We stopped in Butedale for the night. It's an old fish cannery ghost town that quit operation forty years ago. John wanted to check it out. A delightful retired older gentleman is the caretaker. We hired his granddaughter, who was staying with him for the summer, to give us a tour.
Sunday morning we stopped at Bishop Bay Hotsprings for a delightful hot tub soak. It's just this building out in the middle of nowhere that everyone on the Inside Passage stops at.
We spent the night at beautiful Lowel Inlet anchored in front of Varney Falls. The current from the falls kept us facing away from the shore. A beautiful trawler next to us had to leave when the wind pushed him out of the current and he swung too close to shore. He left just as it was getting dark and we felt for him because he had an hour or two of travel to find another anchorage. The bottom drops off so fast it's hard to find an anchorage that's not too deep in the area.
We stopped for the night at the Prince Rupert Yacht Club. Prince Rupert is a small town but a very large port because it's at the end of the Canadian National Rail Line. They load grain and coal for export. We walked into town for groceries and checked out their local museum. Found a nice restaurant on the waterfront for supper.
After leaving Prince Rupert we crossed Dixon Entrance. It's 95 miles from Prince Rupert to Ketchikan including 30 miles open to the ocean. We had weather reports of gale and storm warnings late evening yesterday and overnight. The morning brought clear skies and little wind so we headed out. We traveled at 15 knots for the first half and then back to 8.7 knots for the last half. We lucked out and had calm to small ripple seas most of the way.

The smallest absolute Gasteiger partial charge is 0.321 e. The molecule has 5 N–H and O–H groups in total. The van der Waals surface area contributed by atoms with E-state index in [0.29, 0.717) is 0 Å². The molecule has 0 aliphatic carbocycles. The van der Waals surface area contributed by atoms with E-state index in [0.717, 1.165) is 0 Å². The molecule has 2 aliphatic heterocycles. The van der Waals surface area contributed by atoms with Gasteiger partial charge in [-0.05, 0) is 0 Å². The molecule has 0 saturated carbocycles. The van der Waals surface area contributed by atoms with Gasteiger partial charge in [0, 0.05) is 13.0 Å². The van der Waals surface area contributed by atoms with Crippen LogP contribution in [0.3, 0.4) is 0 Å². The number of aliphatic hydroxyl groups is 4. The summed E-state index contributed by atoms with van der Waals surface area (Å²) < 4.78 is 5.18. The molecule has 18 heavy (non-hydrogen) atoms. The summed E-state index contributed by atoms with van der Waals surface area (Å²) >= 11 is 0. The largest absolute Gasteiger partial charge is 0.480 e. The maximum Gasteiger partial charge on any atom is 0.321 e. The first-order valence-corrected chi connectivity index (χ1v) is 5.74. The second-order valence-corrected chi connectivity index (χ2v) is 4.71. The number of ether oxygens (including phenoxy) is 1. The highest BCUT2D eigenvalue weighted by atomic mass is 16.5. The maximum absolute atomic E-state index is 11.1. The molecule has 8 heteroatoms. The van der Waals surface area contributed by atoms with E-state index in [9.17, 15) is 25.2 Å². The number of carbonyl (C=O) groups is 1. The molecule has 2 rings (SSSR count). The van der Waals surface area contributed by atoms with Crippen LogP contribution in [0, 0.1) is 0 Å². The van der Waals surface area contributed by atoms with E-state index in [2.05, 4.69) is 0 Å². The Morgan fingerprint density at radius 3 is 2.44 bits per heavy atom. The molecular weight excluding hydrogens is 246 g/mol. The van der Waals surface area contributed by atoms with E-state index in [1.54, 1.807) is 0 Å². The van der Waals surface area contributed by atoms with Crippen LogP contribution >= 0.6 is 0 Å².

We usually cruise at 8.7 knots because that puts us at about 2 miles per gallon, my trip goal for fuel use. In the future on shorter trips I plan to cruise closer to 8 knots, which should get us 3 miles/gallon. Seven knots will get us close to 4 miles/gallon but that's too slow for me. Cruising at 10 to 15 ½ knots is a consistent 1 mile/gallon, so we usually only travel at 8 to 8 ½ or 15 knots.
Ketchikan has the cruise ships, four when we arrived. They are quite a contrast to the small town atmosphere and mountain background.
I will think of the small float planes most though when I think of Ketchikan. I would say there are about thirty of them at the dock giving sightseeing rides to the cruise ship travelers. When they land, some only thirty seconds apart, they look like a snake of dots in the sky. When they take off it sounds like WWII fighters doing a bombing run, their engines at full throttle going by in quick succession.
We stopped at the Anan Wildlife Observatory northwest of Ketchikan this morning. They only allow sixty visitors a day and we didn't have reservations so we were lucky to get three spots that were cancellations. We anchored out and took the tender up a creek to meet a ranger who instructed us how to safely hike the ½ mile trail to the viewing platform. The platform is near a small falls where black and brown bear along with eagles fish for salmon. It was the experience of a lifetime. We ran into one bear on the trail but he went on his way and left us alone. The viewing platform has a three foot fence around it and two park rangers to answer questions. We were 15 to 20 feet from this grizzly and just 5 to 10 feet from some black bears. The mothers had the cutest little cubs. The bald eagles were everywhere and very close.
For the night we stayed at Wrangell, a wonderful small Alaskan fishing town. We had the most wonderful fresh prawn (large shrimp) for supper.
There is an eighteen foot tide here and this fishing boat was parked on a grid at high tide so it could be worked on when the tide went out. We visited with Chris and Judy Boyle on the AT-34092 Alyssa. They were heading south after being on the northern end of the Inside Passage. They encouraged us to keep heading north and to go into Tracy Arm. They assured us that this was the type of boating our AT 34 was made for. It was very reassuring to know we weren't getting into things we couldn't handle by heading further north.
We stayed in Petersburg Harbor last night. This is a small harbor with a fishing fleet and two canneries. They don't have special slips for cruising boats. You stay in a fisherman's slip while he's out fishing. The two block main street is just bustling with people going about their business. They have a six week tourist season and a three month fishing season to make most of their income for the year. Temps are 55 to 60 but they don't have much freezing weather in the winter. We just loved the town.